BY Priyan Rajapaksa
WHERE VULTURES DARE
Of 22.4 million Sri Lankans, 20 plus million live in a political asylum. The other million or so are politicians, their families and hangers-on who ensure we remain there.
Political asylum is the right to live in a foreign country granted by a second state to those fleeing their own nation due to persecution. A mental asylum is an institution to shelter those with serious issues of the mind. For over 20 million Sri Lankans, these two definitions have merged – we’re now confined to a ‘political mental asylum.’
We witnessed an allegedly corrupt government being ousted to bring in a supposedly clean one. It was a grand coalition to defeat corruption and remove the deadly weapon of the executive presidency. And it was expected to usher in a new era of clean politics, and recommence our stop-start bullock cart paced 70-year-old journey to become a better place to live.
A recent post on social media read: “Go Royal Go, World Record for a School. UNP Party Leader – Royal, UNP Deputy Leader – Royal, UNP Assistant Leader – Royal, UNP Chairman – Royal, UNP National Organiser – Royal, UNP Treasurer – Royal. No wonder the country is in a ‘Right Royal Mess’.”
Has someone lost his marbles or aren’t there other capable people in Sri Lanka?
Incest and inbreeding are avoided by species as it reduces genetic diversity. Even some plants avoid it. At the state level, it reduces the diversity of background and life experience that is critical to informed political thinking. That is Colombo’s contribution to disorder. Disce Aut Discede (learn or depart) – there are less than 15 months more to learn or depart!
From an ancient capital, we have a seemingly honest politician who has misplaced his promise of honesty in his expediency to cover his anatomy. His henchmen count millions in cash in parked cars. Is this an instance of unsophisticated village mentality, plain stupidity or the arrogance of a bagman collecting for a godfather?
We may never know, as the true facts are unlikely to emerge.
The picking of national fruit by a few is not confined to Royalists. It extends to all walks of life as we continue to vote along primitive tribal lines and narrow social divisions – rather than for able people.
Even 80 years of free education has not instilled the faculty of critical thought in us. Some 2,200 years of Buddhist education hasn’t either although the Buddha said in the Kalama Sutta: “Do not believe anything on mere hearsay; do not believe in traditions merely because they are old.”
Given that we have a parliament overflowing with crooked and deadbeat politicians, my deduction is that Sri Lankans do not think top-down as Sri Lankans first but rather, bottom-up placing caste or religion first.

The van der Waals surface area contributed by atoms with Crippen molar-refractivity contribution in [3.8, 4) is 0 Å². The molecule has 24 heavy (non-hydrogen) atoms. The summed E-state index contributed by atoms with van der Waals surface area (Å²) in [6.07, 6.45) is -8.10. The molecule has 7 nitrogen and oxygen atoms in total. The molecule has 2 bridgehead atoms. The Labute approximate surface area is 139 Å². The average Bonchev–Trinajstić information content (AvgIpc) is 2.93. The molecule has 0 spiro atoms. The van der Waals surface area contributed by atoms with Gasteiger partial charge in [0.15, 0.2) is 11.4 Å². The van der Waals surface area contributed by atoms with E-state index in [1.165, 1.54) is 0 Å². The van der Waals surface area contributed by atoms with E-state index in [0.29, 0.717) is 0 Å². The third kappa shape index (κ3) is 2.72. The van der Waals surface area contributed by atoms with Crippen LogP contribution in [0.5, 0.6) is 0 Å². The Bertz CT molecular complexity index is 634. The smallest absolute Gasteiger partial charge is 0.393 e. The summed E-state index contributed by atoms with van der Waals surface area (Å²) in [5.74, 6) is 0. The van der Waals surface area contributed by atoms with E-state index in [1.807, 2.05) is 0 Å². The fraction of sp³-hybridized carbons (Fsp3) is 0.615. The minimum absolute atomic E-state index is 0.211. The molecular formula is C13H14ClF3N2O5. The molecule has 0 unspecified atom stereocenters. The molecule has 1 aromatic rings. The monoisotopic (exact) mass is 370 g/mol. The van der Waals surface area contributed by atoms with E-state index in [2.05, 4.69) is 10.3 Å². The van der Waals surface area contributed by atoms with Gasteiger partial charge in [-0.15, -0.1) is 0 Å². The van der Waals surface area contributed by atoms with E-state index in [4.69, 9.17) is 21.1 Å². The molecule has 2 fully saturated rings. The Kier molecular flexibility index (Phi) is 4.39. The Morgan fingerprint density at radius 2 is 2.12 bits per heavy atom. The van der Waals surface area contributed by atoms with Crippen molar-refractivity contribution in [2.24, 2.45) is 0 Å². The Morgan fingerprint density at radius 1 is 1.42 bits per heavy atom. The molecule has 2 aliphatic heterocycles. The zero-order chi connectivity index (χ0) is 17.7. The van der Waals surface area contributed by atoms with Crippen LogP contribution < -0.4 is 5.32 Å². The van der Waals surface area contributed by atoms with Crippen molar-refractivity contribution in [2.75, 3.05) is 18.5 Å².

I am a ‘Karava’ Sinhalese-Buddhist from the Southern Province so I’m obliged to vote for any person – crooked or straight – who most closely resembles my obsolete pedigree. My Sinhalese counterpart who comes from the centre of the island is Sinhalese-Buddhist too but Kandyan and generally from the ‘Govigama’ caste. He will most likely vote and promote his clansman even if they’re nabbed with Rs. 200 million in a paper bag.
Caste lines are more rigid in the central hills of our land.
If I were to head north, the social cracks in that province go deeper than the arid topsoil and resemble geological fault lines in the earth that are carved deep by religious bigotry – a northerner cannot cross them other than by migrating to Colombo or another country.
In 2018, if a member of the ‘Paraiyar’ or ‘Adi Dravida’ caste cannot enter a temple or draw water from a well without polluting it, the situation is delicate. Many Tamil friends’ life experiences suggest that caste divisions in the north run deeper than those between northerners and southerners.
Until we think ‘Sri Lankan,’ we will not have a nation but only ethnic and religious tribal mobs that rampage from time to time. Our many ethnic, religious and caste based divisions leave us ripe for the picking by national politicians.
Internationally, vultures are watching and waiting until we slaughter ourselves. India, China, Japan, Saudi Arabia, Iran and others circle overhead but we lack the mental radar to track their flight paths.
Vultures rarely attack healthy animals but may kill the wounded. When a carcass has too thick a hide for its beak to open, a vulture waits for a larger scavenger to partake in the meal first. Scavengers are of great value as they help dispose of carrion.
India is building houses and will have a proxy presence in the north. China has built a port and airport in the south that is better suited to its needs than ours. We have repaid China’s support for the war by paying for a port in a roundabout way. Saudi Arabia has given us ‘Wahabism’ to have a foot in the east and black veiled women elsewhere. Iran is giving us oil and unless ‘trumped,’ may slip in some Hamas.
Is this food for thought or are we food for vultures?